The CHRISTWARD MINISTRY, a California corporation, Plaintiff and Appellant, v. COUNTY OF SAN DIEGO, Defendant and Respondent.
Plaintiff is a nonprofit corporation organized and operated for religious purposes; owns 640 acres of land, known as Questhaven, which it claims is used exclusively for religious purposes; applied for an exemption from taxation under the provisions of Revenue and Taxation Code, Section 214; was granted an exemption for 40 acres together with the improvements thereon, except six dwellings leased to elderly persons who resided on the property; was denied an exemption for the remaining 600 acres; paid taxes on the latter, under protest, for the fiscal year 1965—1966 in the sum of $2732.90; brought this action to recover that payment, claiming the 600 acres were exempt; and appeals from the judgment denying repayment.
The guiding concept of the Christward Ministry is finding God through nature. Questhaven was founded as a religious retreat to be used in furtherance of this concept. The property is largely in a natural state; includes an original purchase of 400 acres located on the floor of a valley; and a subsequent purchase of 200 acres on adjacent ridges and hilltops.
Of the forty acres exempted by the assessor, thirty-one thereof comprised a central area improved with such facilities as a chapel, a church, administration building, director's house, roads, a dam site, reservoir site, incidental water facilities and parking accommodations; and the remaining nine consisted of small sites used for shrines and a system of trails connecting them with the central area. Adjoining or within easy walking distance of the trails are numerous areas used for rest and meditation. The shrines and trails extended throughout the property.
The 600 acres not exempted surrounded the shrine sites and trails; were not improved; and were maintained in their natural state.
Four major retreats are held at Questhaven during the year, one each in the Spring, Summer, Fall and Winter. Numerous retreats are held each weekend. There was testimony in the year 1965 between 2000 and 3000 people attended these retreats. Retreatants are encouraged to use the trails for access to the shrines, meditation, spiritual instruction and nature study.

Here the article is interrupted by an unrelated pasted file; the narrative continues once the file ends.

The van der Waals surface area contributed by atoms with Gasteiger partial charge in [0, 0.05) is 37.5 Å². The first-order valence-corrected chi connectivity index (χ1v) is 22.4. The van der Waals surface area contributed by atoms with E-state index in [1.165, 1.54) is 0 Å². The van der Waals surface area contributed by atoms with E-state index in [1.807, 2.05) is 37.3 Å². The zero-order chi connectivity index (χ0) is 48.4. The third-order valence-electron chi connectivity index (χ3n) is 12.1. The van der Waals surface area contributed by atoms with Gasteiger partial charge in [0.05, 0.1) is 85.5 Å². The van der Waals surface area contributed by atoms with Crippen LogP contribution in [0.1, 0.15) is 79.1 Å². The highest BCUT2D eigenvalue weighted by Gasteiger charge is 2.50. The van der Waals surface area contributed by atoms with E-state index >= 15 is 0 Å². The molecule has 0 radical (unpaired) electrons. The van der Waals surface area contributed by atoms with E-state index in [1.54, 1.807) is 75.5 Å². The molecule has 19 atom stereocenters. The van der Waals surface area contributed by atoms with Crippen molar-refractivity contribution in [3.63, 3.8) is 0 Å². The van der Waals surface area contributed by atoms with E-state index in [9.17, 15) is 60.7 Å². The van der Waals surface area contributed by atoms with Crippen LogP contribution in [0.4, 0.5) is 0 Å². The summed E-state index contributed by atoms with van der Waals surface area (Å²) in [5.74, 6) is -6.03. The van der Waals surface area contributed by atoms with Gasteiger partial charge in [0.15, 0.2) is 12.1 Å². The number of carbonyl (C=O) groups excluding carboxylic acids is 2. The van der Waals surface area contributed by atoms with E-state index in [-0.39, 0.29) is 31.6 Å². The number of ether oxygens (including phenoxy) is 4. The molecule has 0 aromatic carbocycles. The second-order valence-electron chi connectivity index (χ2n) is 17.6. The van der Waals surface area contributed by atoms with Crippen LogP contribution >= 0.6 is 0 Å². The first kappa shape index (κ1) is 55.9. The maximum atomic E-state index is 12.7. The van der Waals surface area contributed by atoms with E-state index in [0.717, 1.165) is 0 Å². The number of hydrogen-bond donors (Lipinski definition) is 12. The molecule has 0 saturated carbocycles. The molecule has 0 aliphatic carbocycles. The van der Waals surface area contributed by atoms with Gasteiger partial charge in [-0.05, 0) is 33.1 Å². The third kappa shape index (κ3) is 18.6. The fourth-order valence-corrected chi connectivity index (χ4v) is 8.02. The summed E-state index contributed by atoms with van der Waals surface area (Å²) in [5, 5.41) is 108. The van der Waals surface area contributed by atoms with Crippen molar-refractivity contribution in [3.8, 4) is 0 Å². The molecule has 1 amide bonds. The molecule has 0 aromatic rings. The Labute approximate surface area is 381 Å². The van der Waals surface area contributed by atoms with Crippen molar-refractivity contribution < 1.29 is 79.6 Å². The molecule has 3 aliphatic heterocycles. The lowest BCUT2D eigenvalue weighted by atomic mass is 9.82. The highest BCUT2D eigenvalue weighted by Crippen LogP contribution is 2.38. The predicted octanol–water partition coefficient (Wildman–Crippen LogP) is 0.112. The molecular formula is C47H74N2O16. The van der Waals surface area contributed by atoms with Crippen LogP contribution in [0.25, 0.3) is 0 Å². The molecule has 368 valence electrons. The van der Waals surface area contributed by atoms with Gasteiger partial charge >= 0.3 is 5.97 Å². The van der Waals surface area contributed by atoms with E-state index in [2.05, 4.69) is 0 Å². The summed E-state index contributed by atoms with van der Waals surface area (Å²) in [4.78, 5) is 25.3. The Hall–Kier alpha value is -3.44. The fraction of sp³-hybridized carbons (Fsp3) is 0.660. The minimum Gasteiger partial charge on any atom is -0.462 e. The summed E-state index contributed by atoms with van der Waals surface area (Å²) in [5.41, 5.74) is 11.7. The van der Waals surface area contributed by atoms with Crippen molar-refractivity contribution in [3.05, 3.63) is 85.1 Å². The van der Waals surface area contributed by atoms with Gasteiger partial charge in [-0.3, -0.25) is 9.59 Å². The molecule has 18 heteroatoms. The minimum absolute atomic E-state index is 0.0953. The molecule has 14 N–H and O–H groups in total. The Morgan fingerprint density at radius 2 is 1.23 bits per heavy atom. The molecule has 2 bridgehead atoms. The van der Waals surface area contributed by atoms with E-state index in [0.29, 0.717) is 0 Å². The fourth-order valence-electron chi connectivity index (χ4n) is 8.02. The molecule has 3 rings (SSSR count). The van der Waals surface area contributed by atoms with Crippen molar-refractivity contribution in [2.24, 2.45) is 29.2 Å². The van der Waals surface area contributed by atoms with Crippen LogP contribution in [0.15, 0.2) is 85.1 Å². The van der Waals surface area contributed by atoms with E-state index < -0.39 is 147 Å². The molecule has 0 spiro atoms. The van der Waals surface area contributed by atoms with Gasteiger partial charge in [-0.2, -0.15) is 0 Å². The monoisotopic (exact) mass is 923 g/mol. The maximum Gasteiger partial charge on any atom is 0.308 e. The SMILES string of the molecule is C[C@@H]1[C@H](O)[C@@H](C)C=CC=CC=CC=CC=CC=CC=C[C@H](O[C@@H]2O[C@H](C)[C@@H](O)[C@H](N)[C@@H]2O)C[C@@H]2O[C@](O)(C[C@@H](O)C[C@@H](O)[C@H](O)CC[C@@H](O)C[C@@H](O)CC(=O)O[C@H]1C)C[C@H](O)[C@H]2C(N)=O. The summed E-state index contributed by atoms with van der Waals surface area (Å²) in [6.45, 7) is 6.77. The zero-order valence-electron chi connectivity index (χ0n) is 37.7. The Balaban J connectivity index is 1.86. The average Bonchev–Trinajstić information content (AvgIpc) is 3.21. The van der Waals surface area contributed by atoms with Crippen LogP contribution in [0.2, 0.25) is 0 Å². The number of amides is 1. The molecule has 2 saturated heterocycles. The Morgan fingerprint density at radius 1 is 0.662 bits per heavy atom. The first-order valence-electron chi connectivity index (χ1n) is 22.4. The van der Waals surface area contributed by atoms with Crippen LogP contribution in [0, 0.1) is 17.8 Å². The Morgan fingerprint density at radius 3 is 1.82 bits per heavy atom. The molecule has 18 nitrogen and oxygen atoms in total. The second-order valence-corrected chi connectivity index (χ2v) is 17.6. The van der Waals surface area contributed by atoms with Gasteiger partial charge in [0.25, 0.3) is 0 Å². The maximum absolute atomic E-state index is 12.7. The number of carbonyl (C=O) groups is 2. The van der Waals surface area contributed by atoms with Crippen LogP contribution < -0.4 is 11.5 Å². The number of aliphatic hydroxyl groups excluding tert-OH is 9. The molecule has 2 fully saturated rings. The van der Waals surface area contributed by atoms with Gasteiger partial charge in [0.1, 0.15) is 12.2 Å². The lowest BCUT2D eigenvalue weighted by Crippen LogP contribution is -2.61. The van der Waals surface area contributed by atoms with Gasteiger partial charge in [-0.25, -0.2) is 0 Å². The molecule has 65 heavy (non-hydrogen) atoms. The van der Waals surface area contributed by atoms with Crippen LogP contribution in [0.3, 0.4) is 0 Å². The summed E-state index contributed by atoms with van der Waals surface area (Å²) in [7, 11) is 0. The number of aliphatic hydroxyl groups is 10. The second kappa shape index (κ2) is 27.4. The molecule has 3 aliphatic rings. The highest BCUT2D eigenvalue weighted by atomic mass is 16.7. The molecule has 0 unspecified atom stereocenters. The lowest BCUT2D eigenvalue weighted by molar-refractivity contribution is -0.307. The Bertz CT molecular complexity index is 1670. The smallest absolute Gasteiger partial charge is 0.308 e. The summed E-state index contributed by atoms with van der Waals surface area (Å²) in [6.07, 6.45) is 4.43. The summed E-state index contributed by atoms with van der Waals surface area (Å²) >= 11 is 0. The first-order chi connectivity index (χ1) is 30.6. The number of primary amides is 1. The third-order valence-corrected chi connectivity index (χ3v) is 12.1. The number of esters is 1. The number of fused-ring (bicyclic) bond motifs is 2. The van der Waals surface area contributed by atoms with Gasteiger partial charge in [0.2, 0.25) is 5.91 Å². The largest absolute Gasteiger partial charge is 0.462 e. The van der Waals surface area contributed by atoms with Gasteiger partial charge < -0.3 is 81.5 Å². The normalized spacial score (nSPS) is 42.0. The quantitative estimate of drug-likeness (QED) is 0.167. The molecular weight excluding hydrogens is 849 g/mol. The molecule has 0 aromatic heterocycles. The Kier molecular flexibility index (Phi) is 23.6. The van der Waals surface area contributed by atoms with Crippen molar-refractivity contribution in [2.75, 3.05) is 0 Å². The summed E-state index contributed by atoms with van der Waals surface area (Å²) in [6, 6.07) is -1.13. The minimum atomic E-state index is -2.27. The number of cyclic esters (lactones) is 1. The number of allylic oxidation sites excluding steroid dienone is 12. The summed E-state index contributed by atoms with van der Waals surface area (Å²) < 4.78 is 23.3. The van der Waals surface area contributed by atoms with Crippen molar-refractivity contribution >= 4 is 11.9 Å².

A portion of the unimproved area is being held for future improvement as outlined in a master plan contemplating a building program to meet the needs of the Christward Ministry until the year 2000.
One of the purposes for acquiring the 200 acres along the adjacent ridges and hilltops was to provide a ‘greenbelt’ or buffer which would assure retreatants the solitude and serenity incident to achievement of the religious purpose in making a retreat.
The court upheld the action of the assessor; concluded 40 acres of plaintiff's property was exempt; also concluded the additional 600 acres were not exempt; and decreed the tax for the fiscal year 1965—1966 properly was levied against the latter. This decision was premised upon findings the 40 acres exempted consisted of the 31 acre central area containing the improvements heretofore noted and of ‘an allocation of 9 acres representing some 20 miles of trails over the entire 640 acres'; that ‘all of the 600 acres of real property for which an exemption was denied by the Assessor * * * is vacant, unimproved, raw land, remaining in its natural condition’; that ‘no actual physical use is made of any portion of the 600 acres of vacant, unimproved raw land for which the exemption was denied’; and ‘the 600 nonexempt acres were ‘used’ by the plaintiff as follows:
(a) For the protection of retreatants from outside influence.
(b) For the furnishing of a situs through which the approximately 20 miles of exempt trails meander and as a surrounding for the several small, exempt religious shrines located on exempted property and as a surrounding for occasional religious ceremonies conducted on land for which an exemption was granted.'
The allocation by the assessor of 9 acres for 20 miles of trails was premised on the conclusion the average width of the trails approximated not to exceed 3 1/2 feet.
Applicable parts of Revenue and Taxation Code, Section 214, provide:
‘Property used exclusively for religious * * * purposes owned and operated by * * * corporations organized and operated for religious * * * purposes is exempt from taxation if:
‘* * *
‘(3) The property is used for the actual operation of the exempt activity;
‘* * * p
‘(6) The property is irrevocably dedicated to religious * * * purposes and * * * will not inure to the benefit of any private person except a fund, foundation or corporation organized and operated for religious * * * purposes * * *.'1